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date: 29 March 2020

Abstract and Keywords

One of the most illustrious normative claims in the law and economics literature, originating with Posner and supported by models of evolutionary legal change, posits that a system of judge-made law offers efficiency advantages over statute-based systems. In recent years, however, scholarship has identified aspects of common law systems that undermine the optimism about judge-made efficiency. This chapter reviews the original economic literature on the efficiency of the common law and then describes supply- and demand-side obstacles to efficient judge-made law. On the supply side, a rich body of literature on judicial decision-making and judicial attitudes casts doubt on the ability as well as the motivations of courts to bring about efficient precedent. Demand-side complications include interest group effects, plaintiff selection effects, information selection effects, settlement selection effects, and procedural factors.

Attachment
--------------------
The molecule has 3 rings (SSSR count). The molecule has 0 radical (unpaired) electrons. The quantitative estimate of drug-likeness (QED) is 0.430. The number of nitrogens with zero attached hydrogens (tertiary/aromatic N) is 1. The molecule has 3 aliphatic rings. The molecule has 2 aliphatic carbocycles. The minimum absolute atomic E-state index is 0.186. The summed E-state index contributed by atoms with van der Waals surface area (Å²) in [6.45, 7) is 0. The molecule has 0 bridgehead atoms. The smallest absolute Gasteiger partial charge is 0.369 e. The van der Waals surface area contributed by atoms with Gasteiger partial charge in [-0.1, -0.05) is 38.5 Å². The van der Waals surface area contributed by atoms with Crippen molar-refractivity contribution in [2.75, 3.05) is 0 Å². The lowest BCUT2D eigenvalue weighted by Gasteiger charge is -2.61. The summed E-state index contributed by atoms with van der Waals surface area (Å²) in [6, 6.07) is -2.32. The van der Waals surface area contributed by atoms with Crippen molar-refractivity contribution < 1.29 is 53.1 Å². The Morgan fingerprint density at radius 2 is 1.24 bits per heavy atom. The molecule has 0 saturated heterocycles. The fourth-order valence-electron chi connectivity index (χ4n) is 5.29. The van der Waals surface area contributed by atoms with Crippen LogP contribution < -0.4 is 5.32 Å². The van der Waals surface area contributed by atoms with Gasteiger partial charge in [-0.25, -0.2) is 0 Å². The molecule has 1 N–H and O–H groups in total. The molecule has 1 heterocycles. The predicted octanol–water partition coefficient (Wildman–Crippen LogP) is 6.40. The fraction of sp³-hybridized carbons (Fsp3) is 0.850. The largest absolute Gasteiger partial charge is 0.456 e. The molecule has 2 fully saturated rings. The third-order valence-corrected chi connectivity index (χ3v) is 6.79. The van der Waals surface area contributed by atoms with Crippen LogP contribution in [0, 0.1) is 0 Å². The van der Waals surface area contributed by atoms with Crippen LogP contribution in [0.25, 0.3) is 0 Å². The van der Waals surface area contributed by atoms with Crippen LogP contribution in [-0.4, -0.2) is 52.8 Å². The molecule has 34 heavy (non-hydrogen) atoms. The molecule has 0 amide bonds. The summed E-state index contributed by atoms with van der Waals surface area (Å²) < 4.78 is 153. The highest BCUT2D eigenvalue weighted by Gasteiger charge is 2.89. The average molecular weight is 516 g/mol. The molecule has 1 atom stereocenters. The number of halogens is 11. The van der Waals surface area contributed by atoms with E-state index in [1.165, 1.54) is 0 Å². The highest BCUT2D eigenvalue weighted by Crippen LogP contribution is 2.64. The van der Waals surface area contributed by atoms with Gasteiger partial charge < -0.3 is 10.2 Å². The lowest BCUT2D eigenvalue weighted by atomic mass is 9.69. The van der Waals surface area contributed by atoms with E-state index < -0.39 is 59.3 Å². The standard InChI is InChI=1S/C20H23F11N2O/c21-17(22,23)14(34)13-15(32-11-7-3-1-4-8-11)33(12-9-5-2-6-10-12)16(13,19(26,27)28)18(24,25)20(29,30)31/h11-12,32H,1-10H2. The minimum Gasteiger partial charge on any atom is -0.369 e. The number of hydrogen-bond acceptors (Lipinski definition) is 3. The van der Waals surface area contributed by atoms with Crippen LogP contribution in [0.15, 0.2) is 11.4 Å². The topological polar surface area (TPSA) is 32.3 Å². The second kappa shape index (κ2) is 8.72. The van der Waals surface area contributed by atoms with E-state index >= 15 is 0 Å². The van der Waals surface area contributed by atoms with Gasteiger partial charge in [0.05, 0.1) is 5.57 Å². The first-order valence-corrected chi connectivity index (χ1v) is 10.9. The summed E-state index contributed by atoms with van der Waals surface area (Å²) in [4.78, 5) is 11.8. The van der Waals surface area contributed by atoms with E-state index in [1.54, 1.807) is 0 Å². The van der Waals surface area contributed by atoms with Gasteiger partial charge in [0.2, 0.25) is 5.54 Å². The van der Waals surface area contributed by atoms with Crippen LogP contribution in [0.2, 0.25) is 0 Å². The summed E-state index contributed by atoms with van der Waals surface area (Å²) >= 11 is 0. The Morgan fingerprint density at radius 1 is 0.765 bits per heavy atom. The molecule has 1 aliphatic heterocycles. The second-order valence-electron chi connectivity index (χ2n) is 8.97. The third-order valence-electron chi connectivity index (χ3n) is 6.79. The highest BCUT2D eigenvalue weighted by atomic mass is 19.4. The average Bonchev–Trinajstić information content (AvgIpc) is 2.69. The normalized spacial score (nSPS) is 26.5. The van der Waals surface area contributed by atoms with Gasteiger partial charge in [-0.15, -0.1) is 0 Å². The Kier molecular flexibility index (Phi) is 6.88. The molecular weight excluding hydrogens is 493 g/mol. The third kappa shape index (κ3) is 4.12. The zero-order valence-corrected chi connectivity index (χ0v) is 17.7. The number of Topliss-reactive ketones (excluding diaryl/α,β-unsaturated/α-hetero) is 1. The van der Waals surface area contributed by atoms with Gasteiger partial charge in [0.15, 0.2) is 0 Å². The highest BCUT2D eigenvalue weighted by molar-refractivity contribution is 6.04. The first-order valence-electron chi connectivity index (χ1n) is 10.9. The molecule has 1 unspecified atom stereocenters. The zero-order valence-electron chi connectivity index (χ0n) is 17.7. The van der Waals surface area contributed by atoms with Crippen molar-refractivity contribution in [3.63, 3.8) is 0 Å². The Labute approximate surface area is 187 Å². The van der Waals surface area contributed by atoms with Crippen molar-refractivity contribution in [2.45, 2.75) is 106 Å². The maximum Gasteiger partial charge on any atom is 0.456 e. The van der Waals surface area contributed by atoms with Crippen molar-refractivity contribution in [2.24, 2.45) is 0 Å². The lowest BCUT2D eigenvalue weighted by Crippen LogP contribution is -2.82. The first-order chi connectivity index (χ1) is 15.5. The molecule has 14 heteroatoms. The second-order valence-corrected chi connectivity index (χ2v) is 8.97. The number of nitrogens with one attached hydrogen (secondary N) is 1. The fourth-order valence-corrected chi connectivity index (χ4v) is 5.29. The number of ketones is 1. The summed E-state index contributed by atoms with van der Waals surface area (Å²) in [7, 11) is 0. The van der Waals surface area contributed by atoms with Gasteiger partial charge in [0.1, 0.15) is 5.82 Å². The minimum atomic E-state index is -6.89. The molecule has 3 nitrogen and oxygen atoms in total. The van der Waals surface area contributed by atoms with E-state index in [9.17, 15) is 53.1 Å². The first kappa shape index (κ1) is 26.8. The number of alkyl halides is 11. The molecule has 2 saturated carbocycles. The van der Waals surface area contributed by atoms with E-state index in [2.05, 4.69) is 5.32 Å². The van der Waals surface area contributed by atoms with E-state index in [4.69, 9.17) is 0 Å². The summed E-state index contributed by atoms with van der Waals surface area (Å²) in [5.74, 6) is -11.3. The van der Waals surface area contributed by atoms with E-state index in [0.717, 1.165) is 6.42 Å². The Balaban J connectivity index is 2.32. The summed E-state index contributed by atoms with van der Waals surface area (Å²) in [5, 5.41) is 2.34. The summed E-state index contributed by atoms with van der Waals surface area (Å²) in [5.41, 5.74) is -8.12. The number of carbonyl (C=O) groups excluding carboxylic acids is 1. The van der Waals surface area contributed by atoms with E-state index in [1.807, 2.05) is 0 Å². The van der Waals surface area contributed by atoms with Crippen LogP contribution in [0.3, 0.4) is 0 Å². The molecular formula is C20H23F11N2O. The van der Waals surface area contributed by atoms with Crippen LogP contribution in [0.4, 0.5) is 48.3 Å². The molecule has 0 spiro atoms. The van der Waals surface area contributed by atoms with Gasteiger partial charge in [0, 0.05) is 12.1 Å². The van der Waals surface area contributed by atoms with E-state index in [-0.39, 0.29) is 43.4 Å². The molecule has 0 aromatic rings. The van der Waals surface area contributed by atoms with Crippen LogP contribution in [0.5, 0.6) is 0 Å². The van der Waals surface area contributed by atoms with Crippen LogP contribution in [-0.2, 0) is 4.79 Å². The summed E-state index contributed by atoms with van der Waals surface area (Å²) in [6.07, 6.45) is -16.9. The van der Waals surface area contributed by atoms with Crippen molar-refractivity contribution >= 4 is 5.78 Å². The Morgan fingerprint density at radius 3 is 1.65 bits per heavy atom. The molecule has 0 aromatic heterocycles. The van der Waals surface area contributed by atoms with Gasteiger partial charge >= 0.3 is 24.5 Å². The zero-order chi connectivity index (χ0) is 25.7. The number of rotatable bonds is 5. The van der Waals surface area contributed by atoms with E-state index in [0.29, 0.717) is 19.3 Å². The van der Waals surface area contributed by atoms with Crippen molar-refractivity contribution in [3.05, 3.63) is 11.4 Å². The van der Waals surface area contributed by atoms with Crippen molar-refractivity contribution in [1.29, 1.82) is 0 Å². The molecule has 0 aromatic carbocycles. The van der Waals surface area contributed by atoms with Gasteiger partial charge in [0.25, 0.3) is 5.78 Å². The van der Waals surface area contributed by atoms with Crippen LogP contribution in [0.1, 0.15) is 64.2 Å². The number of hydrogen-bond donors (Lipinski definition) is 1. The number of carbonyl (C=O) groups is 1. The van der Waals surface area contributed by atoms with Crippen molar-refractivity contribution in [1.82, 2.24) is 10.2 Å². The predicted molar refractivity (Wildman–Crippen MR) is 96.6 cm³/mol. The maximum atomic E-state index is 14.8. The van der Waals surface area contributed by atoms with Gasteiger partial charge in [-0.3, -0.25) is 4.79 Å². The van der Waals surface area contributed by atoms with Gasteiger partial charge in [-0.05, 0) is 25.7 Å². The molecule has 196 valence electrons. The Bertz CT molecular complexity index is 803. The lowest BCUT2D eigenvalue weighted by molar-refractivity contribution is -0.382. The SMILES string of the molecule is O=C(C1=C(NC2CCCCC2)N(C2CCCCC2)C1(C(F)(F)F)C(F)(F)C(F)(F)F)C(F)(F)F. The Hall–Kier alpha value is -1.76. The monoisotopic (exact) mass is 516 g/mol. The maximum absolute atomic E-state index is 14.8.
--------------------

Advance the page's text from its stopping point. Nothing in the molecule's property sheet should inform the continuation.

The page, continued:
Keywords: common law efficiency, economics, judge-made law, judicial decision-making, judicial attitudes

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